My work at HorseBack is almost always done in a hurry. I dash up, canter about taking pictures, make some bad jokes, shout with laughter, wave and grin at everyone, yell ‘GOOD WORK’ a lot, give my favourite horses a good rub on the neck, make some more bad jokes, and gallop away again, in a rush to get back to my desk and knuckle down to my day job.
Today, there was such a great group, and some very welcome visitors, and people I really wanted to talk to, so I thought bugger it, the day job can wait. As I was chatting to one veteran, and admiring Red, my favourite HorseBack mare, I suddenly found one of the great stories being told.
I learnt, early on, to keep very, very still when I am privileged with this kind of information. I’ve heard stories which were so extreme that I could not write them. I’ve been taken to the limits of human endurance, and, sometimes, when the sights and sounds and horrors are unrolled before me, I have a visceral reaction, as if all the atoms in my body are so outraged that they must rearrange themselves. It’s like a kind of existential pins and needles.
I stand back, taking the pressure off, just as I would with a horse, listen hard, and keep my face utterly straight. I do not exclaim or interrupt. I do not let my eyebrows shoot up into my hairline or allow my mouth to fall open. Most importantly of all, I do not do the pity face. These men and women do not want pity. I’m not even sure they want empathy. I think, although nobody has said this in so many words, that they need a witness. Sometimes, I am lucky enough to be chosen as that witness.
In conversation, these veterans are, variously: courageous, wise, angry, philosophical, fatalistic, stoical, and wounded. They are always funny, with the gallows humour that runs through the forces like a black seam of obsidian. They are searingly honest, utterly straightforward, and almost painfully authentic. Many of them have seen things which no human eye should have to see.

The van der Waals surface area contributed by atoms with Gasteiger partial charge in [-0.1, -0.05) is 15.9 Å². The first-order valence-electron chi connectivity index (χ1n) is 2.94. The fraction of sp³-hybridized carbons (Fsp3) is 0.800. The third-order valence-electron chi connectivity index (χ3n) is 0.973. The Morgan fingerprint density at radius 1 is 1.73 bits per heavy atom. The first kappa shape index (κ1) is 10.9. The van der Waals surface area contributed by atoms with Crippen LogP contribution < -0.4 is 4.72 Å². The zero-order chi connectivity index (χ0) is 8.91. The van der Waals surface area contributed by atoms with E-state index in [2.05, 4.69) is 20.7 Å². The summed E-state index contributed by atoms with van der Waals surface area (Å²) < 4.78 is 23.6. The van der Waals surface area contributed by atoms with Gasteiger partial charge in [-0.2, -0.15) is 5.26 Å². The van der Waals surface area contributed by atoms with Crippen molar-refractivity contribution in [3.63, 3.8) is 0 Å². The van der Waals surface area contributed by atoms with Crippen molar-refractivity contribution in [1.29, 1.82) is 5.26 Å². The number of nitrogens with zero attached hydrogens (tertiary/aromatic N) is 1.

Today’s story started off bad, got worse, grew ridiculously awful, and went back to bad.
I stood still and listened. I employed a bit of heavy irony. (Irony is much, much better than sympathy.) I asked a couple of questions. I am very sparing with my questions, as I don’t want to be intrusive. I did not cry, although that would have been a correct reaction. I did what they do. I laughed. I hoped there was human companionship in that laugh.
Then, the gentleman smiled, and looked at his horse. The mare was dozing gently behind him, her head by his shoulder. She knows nothing of Afghan or Iraq or Bosnia, where he had been. She knows nothing of the roaring torrents of post-traumatic stress, or what too much hot war does to the human brain. She knows only this man in front of her, as he is in that moment. She likes him. They have forged a fast and deep bond. This does not always happen, but, in an amazing number of cases, it does.
The veteran gentled her and tenderly pulled her forelock. She blinked at him, at peace in her world. The little atoms in my body moved and shifted. ‘She does not judge me,’ said the veteran.
Some people don’t get it about horses. They regard with bemusement my love and admiration for the gentle, brave, beautiful creatures. Perhaps they ask themselves why anyone should be filled with admiration for a half-ton flight animal. I can talk until my ears fall off about honesty, and courage, and generosity, and heart, and it may mean nothing.
This, this is why. That moment: that wounded human, that fine mare.
‘We are a partnership,’ said the veteran. Yes, they are.
My own fine partner:
I did say one thing, as I was listening to that story. When the gentleman got to the part about the horse, and how she made him feel, I burst out, because I could not help myself: ‘They do bring out your best self. They require your best self.’ He nodded, as if this was perfectly obvious. I have too many flaws to count, but when I am with my red mare I hear the wings of my better angels flapping.